“We put this bit in for people who came expecting more, you know, circus,” announces one of the seven powerhouse-women of Yuck. Having performed a traditional, elegant acro-balance routine accompanied by much eye-rolling, the gang gets back to mucking about joyously.
Yuck is themed around disgust, both that unfairly levelled at any female body that transgresses social norms, and at the truly heinous. Some moments are joyous, including a celebration of mensuration via hilarious rhythmic gymnastics with red ribbons.
Others have a darker edge. A poppy-tumbling dance routine interrupted by the rest of the crew carrying giant wanking emojis remains funny while hinting at an ever-present, sinister misogyny.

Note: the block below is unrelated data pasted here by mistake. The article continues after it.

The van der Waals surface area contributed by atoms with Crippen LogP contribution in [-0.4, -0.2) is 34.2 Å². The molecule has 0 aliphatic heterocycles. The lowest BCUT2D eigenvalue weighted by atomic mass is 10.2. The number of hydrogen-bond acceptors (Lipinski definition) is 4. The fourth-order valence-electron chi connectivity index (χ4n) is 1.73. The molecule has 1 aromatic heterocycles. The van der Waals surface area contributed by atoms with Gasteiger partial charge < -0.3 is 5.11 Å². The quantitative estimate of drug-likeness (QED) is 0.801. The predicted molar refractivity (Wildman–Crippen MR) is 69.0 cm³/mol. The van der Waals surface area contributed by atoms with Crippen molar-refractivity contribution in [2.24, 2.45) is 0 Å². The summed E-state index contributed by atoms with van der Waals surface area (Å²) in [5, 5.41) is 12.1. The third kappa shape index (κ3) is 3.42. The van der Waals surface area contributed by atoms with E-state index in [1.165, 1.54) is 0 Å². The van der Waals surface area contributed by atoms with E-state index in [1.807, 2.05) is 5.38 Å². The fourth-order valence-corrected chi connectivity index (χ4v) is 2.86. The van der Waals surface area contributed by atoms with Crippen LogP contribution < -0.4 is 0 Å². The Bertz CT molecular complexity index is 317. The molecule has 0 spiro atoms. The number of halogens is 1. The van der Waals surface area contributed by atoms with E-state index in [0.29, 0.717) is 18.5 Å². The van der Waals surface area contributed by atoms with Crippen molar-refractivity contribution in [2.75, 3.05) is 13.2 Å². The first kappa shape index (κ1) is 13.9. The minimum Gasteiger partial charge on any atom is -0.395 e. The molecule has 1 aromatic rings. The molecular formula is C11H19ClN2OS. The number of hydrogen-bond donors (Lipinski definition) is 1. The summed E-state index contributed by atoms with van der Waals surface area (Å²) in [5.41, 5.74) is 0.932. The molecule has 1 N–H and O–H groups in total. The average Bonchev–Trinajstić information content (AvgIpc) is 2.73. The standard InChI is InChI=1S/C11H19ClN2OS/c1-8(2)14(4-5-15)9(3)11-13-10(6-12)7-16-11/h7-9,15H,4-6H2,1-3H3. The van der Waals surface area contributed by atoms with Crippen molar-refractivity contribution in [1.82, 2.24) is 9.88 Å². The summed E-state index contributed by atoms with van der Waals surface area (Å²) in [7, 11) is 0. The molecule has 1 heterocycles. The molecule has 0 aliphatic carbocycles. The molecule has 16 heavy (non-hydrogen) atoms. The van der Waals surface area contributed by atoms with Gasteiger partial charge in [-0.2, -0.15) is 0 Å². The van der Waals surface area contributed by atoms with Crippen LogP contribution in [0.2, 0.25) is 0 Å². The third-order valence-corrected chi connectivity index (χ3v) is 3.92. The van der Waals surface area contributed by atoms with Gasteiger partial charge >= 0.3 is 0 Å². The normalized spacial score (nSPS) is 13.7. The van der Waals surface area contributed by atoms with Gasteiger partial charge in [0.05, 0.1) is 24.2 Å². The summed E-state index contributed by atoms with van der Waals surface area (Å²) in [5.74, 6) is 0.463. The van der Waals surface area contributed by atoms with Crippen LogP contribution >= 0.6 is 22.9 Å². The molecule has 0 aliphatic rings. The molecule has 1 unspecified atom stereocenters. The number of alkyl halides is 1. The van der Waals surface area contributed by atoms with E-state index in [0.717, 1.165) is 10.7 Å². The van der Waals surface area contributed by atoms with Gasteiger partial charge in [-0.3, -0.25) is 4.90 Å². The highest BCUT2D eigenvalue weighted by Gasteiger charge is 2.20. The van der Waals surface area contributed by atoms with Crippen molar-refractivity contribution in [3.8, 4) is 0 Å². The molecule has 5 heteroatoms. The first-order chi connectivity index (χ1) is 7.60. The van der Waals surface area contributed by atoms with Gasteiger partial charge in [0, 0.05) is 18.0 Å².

The acts are predominately a mix of acrobatics, clowning and dance with the best facial expressions thrown in. Flips and throws are executed with zero grace and all of the playful fun. The performances are a celebration of women’s strength without ever being po-faced, playing against how the female body in circus has been frequently objectified.
A highlight is Jessica Smart’s aerial-straps routine, accompanied by the hilarious Ella Norton hunched over a guitar. It’s a surreal send-up: Flight of the Conchords meets Cirque du Soleil.
The smart, tight ensemble shines and subverts the model of circus companies operating as a line-up of individual star turns. Clad in plain black underwear, there is a utilitarian practicality to their presentation – no glitter or sparkles, but strong bodies and stronger wills.
This Yuck may not be a circus purist’s yum, but it’s truly scrumptious.